- - Laurent Fignon

Laurent Fignon

A belated happy birthday to Laurent Fignon, who was born on August 12, 1960 and died on August 31, 2010.

The French rider is best remembered for his Grand Tour triumphs, winning the Tour de France in 1983 and 1984, along with the Giro d’Italia in 1989.

Additionally, Fignon won the La Flèche Wallonne Classic, Paris-Nice and the prestigious Milan-San Remo on two occasions.

Fignon was born in Montmartre, Paris. His family later moved to Tournan-en-Brie in 1963, where he lived until he left for Paris at a later age. 

While his first interest in sports lied in soccer, the young Laurent was later introduced to cycling by his friends.

Without his parents consent, Fignon entered and won his first official amateur race in 1976. This led to four more victories that same year.

It wasn’t until his third year of racing that his parents embraced his decision to race full-time, after the fledgling pro won 18 out of the 36 races he entered.   

Still, Fignon’s parents insisted that he continue his education, seeing to it that he enrolled at the University of Villetaneuse to study Structural and Materials Science.

However, Fignon found it nearly impossible to focus on his studies, with his only desire being cycling. As a result, he left the university and later joined the army to fulfill his military service.

Fignon was posted at the Bataillon de Joinville, which was known for its sporting reputation. This only served to further bolster his desire to become a professional cyclist. 

Fignon rode his first professional race in 1981, the Tour of Corsica, which allowed amateur cyclists to ride alongside professionals.

Early on in the race, the ambitious Fignon made a bold attempt to hold onto the wheel of none other than Bernard Hinault, which he succeeded in doing so for most of the race.

This caught the attention of one of cycling’s foremost team directors, Cyrille Guimard, who later offered him a spot on his Renault-Elf-Gitane team for the next season to ride in support of its captain, Hinault. 

Indeed, the 21-year old Fignon joined the team the following season, along with longtime friend and fellow junior rider Pascal Jules. 

Fignon’s entrance into the pro peloton came by way of the Giro d’Italia, wherein the young neo-pro earned himself the coveted maglia rosa (pink jersey) for a day, following a heroic breakaway effort during the second stage. 

He lost the jersey the following day, but this earned him the trust of Hinault, who came to rely on the young Frenchman’s support in the mountain stages.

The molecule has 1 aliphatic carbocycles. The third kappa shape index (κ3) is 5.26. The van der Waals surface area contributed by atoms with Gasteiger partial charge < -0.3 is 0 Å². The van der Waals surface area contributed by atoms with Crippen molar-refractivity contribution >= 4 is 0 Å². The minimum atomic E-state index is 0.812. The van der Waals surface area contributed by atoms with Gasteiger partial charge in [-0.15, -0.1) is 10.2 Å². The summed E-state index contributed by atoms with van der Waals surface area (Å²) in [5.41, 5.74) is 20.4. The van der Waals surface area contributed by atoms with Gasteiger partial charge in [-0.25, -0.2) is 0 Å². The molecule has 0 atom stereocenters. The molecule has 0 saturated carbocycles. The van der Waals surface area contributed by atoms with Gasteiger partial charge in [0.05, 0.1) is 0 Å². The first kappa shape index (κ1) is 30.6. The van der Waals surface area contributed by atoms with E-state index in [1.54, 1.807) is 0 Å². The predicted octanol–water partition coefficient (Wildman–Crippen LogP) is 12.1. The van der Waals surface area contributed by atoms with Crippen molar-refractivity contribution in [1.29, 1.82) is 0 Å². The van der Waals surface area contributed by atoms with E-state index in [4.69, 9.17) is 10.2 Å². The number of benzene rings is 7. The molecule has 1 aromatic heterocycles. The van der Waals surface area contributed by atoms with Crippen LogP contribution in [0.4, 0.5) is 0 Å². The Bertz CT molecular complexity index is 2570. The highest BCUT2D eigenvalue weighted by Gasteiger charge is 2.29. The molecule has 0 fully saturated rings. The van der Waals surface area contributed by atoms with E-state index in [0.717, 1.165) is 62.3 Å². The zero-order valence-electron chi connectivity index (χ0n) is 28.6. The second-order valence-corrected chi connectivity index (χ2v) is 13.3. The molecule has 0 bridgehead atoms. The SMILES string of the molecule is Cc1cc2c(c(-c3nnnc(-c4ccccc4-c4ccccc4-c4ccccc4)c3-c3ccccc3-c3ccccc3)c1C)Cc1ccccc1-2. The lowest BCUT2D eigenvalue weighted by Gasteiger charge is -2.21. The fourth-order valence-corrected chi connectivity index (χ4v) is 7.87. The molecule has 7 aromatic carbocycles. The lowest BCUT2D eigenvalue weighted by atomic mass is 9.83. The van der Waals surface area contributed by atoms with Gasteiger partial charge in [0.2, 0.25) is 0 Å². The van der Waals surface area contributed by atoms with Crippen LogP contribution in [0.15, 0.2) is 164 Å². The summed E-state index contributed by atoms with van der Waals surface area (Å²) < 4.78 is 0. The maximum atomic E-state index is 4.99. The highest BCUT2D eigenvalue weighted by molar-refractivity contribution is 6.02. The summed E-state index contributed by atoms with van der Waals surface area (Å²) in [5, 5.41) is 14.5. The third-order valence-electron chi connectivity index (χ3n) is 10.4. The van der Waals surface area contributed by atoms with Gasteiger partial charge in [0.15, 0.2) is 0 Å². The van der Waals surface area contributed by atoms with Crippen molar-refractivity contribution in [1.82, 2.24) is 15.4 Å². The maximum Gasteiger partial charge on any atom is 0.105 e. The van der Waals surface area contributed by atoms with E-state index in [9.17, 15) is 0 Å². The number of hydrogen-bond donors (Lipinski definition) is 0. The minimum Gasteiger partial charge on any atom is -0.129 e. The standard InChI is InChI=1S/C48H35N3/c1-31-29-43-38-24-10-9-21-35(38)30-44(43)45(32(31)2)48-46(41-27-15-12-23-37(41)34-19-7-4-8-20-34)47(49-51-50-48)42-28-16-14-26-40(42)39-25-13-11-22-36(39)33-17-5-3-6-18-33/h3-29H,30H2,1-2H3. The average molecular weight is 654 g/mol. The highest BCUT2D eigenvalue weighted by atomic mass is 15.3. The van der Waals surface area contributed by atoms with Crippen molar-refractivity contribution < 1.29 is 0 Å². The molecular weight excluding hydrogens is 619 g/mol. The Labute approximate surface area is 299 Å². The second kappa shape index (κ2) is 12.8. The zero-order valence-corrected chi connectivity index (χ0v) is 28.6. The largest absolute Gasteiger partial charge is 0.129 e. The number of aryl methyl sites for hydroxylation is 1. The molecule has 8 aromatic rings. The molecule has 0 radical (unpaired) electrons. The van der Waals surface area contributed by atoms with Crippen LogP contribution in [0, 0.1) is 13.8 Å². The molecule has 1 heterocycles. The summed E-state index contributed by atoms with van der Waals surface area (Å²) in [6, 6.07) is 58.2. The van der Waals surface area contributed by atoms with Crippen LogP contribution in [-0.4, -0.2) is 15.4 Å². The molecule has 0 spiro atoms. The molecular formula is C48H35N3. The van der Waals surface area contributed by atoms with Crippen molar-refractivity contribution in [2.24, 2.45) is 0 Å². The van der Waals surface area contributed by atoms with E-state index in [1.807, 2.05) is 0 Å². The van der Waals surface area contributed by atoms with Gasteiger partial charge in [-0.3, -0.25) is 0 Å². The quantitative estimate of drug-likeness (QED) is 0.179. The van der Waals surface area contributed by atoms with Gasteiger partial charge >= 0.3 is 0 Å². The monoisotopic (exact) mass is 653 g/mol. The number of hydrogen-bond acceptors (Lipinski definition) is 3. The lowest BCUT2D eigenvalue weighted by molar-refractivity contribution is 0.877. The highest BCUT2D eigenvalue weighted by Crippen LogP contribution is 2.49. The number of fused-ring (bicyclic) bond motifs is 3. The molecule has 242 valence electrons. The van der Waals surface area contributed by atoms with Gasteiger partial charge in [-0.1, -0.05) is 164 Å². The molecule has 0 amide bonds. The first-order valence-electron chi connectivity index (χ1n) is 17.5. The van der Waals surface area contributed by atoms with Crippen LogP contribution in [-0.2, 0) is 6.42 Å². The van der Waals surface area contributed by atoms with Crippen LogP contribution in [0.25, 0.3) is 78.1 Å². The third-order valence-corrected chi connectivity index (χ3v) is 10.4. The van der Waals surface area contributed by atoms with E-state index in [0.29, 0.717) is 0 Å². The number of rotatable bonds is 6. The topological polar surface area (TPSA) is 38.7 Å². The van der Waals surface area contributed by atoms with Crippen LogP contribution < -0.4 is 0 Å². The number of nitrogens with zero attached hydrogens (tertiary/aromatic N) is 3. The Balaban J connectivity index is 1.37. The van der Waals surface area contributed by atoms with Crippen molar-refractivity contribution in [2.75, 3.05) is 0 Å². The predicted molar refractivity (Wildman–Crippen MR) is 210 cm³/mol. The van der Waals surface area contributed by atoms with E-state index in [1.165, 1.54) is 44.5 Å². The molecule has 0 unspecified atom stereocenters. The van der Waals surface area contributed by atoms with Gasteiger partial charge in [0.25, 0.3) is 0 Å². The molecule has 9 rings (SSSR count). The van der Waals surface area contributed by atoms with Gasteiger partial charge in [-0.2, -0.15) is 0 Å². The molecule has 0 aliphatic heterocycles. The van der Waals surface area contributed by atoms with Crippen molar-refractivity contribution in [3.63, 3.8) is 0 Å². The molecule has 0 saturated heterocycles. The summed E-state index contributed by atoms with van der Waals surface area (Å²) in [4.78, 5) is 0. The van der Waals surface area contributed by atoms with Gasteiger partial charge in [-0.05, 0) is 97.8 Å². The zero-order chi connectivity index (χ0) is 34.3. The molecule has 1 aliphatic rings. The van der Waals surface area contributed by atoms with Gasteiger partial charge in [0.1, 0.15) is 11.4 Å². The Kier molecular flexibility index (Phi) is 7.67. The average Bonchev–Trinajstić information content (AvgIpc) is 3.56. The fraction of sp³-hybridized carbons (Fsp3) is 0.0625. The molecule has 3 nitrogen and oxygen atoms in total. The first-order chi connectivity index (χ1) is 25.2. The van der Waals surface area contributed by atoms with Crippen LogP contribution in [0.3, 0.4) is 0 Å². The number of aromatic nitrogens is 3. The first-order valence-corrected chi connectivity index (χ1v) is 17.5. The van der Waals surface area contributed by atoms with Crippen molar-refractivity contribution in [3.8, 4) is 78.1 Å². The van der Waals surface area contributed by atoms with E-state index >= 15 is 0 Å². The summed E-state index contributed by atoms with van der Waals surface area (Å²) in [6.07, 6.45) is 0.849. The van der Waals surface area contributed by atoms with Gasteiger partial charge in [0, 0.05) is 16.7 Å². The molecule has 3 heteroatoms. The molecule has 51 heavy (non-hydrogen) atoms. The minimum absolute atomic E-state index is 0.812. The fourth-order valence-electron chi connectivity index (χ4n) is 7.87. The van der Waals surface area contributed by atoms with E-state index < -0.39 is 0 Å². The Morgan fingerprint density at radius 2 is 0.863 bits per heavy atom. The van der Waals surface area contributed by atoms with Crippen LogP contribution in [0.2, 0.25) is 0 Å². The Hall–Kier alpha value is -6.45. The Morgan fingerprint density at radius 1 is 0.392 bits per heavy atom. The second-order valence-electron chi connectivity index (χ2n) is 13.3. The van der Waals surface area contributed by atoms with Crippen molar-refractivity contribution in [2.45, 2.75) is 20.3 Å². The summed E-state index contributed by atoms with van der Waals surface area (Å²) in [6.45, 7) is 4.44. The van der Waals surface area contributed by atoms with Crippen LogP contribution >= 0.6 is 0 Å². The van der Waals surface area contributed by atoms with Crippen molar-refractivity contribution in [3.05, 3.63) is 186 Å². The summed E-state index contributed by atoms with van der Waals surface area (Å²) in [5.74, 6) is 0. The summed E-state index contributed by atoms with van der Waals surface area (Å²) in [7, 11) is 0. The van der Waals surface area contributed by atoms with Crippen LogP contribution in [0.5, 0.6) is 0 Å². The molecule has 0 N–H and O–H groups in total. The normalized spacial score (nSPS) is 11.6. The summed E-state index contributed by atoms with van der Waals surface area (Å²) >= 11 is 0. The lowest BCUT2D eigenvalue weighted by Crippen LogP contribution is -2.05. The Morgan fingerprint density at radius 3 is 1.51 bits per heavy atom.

Fignon later claimed his first professional victory that season, after winning the Critérium International. But, the following season would prove to be the most pivotal in his career.

Guimard initially didn’t want to send Fignon to the Tour de France, because two Grand Tours might prove to be too much for a 22-year-old rider.

However, when Hinault announced that he would not be defending his Tour de France title due to injury, this left the Renault team without a leader. Therefore, Guimard had no choice but to add Fignon to the team’s selection, hoping that he might win a stage or even compete for the best “debutant category”.

Yet, Fignon surpassed everyone’s expectation, when after the first mountain stage he moved up into second place in the overall classification behind Pascal Simon. 

On the tenth stage, Simon crashed badly and broke his shoulder. And, despite fiercely defending his maillot jaune (yellow jersey) during the next few stages, Simon continued to lose time to his young French rival.

Alas for Simon, Fignon was able to gain so much time during the stage 15 mountain time trial, he was within one minute of the leader.

On the seventeenth stage, Simon essentially gave up, allowing Fignon to take over as the race’s new leader.

From there, Fignon went on to thwart any challenges from his opponents and win the Tour de France, making him the youngest rider to claim victory in the French Grand Tour since 1933.

In 1984, Hinault moved to the new La Vie Claire team, established by the French entrepreneur Bernard Tapie and directed by Swiss coach Paul Koechli, while Fignon stayed with the Renault team and became its new team leader.

During the 1984 Giro d’Italia, Fignon was in the lead near the end of the race, with Italian Francesco Moser in second place. The highest mountain stage, where Fignon could have extended his lead as the better climber, was cancelled by race organizers “due to bad weather”.

In one of the more outrageous actions ever seen in a major race, camera helicopters were allowed to fly close to the riders during the final time trial.

In the case of Fignon, a helicopter was allowed to fly in front of him, seemingly creating a headwind, while it auspiciously hovered behind Moser as to create a tailwind. And, despite Fignon repeatedly shaking his fists at the obstructing aircraft, they refused to move off.

Moser ended up gaining enough time to take the overall race lead, with Fignon being moved back to second place. He later said the experience made him tougher, and prepared him for the hardships to come.

The 1984 Tour de France would mark an epic battle between Fignon and his former team leader, Hinault.

Hinault won the prologue, but Fignon won back time when his team won the time trial event during stage three. 

After a heroic escape during the fifth stage, Fignon’s teammate Vincent Barteau was leading the race.

Fignon later won the stage 7 time trial, beating Hinault by 49 seconds, while Barteau continued to lead the race until the Pyrenées.

Fignon again vanquished Hinault during the stage 16 time trial, this time by more than half a minute.

During the seventeenth stage, Hinault attacked no fewer than five times along the penultimate climb, but a vigilant Fignon was able to mark his rival’s every move.

The battle between the two riders reached its apex when Fignon later commenced an attack of his own toward the end of the climb, distancing Hinault, who finished almost three minutes back.